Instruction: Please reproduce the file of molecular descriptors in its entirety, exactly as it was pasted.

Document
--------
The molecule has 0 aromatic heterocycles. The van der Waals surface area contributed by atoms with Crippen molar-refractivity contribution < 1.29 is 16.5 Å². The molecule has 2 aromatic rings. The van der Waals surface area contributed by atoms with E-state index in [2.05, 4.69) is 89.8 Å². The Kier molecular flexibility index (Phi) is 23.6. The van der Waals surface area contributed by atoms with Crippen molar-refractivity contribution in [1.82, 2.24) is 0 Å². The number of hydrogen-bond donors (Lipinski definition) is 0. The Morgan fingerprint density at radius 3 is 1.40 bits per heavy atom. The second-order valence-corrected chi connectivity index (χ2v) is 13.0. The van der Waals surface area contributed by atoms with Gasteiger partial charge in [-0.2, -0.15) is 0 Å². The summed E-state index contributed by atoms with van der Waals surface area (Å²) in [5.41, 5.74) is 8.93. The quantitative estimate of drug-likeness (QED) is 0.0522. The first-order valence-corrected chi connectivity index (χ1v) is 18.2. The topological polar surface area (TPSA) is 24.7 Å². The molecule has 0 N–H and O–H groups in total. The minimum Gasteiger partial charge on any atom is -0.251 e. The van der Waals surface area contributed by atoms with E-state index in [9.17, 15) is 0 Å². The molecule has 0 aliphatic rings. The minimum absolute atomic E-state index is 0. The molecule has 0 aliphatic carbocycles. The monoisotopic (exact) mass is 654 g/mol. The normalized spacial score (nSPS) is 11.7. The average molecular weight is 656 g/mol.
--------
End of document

The molecule has 0 aromatic heterocycles. The van der Waals surface area contributed by atoms with Crippen molar-refractivity contribution < 1.29 is 16.5 Å². The molecule has 2 aromatic rings. The van der Waals surface area contributed by atoms with E-state index in [2.05, 4.69) is 89.8 Å². The Kier molecular flexibility index (Phi) is 23.6. The van der Waals surface area contributed by atoms with Crippen molar-refractivity contribution in [1.82, 2.24) is 0 Å². The number of hydrogen-bond donors (Lipinski definition) is 0. The Morgan fingerprint density at radius 3 is 1.40 bits per heavy atom. The second-order valence-corrected chi connectivity index (χ2v) is 13.0. The van der Waals surface area contributed by atoms with Gasteiger partial charge in [-0.2, -0.15) is 0 Å². The summed E-state index contributed by atoms with van der Waals surface area (Å²) in [5.41, 5.74) is 8.93. The quantitative estimate of drug-likeness (QED) is 0.0522. The first-order valence-corrected chi connectivity index (χ1v) is 18.2. The topological polar surface area (TPSA) is 24.7 Å². The molecule has 0 N–H and O–H groups in total. The minimum Gasteiger partial charge on any atom is -0.251 e. The van der Waals surface area contributed by atoms with E-state index in [9.17, 15) is 0 Å². The molecule has 0 aliphatic rings. The minimum absolute atomic E-state index is 0. The molecule has 0 aliphatic carbocycles. The monoisotopic (exact) mass is 654 g/mol. The normalized spacial score (nSPS) is 11.7. The average molecular weight is 656 g/mol.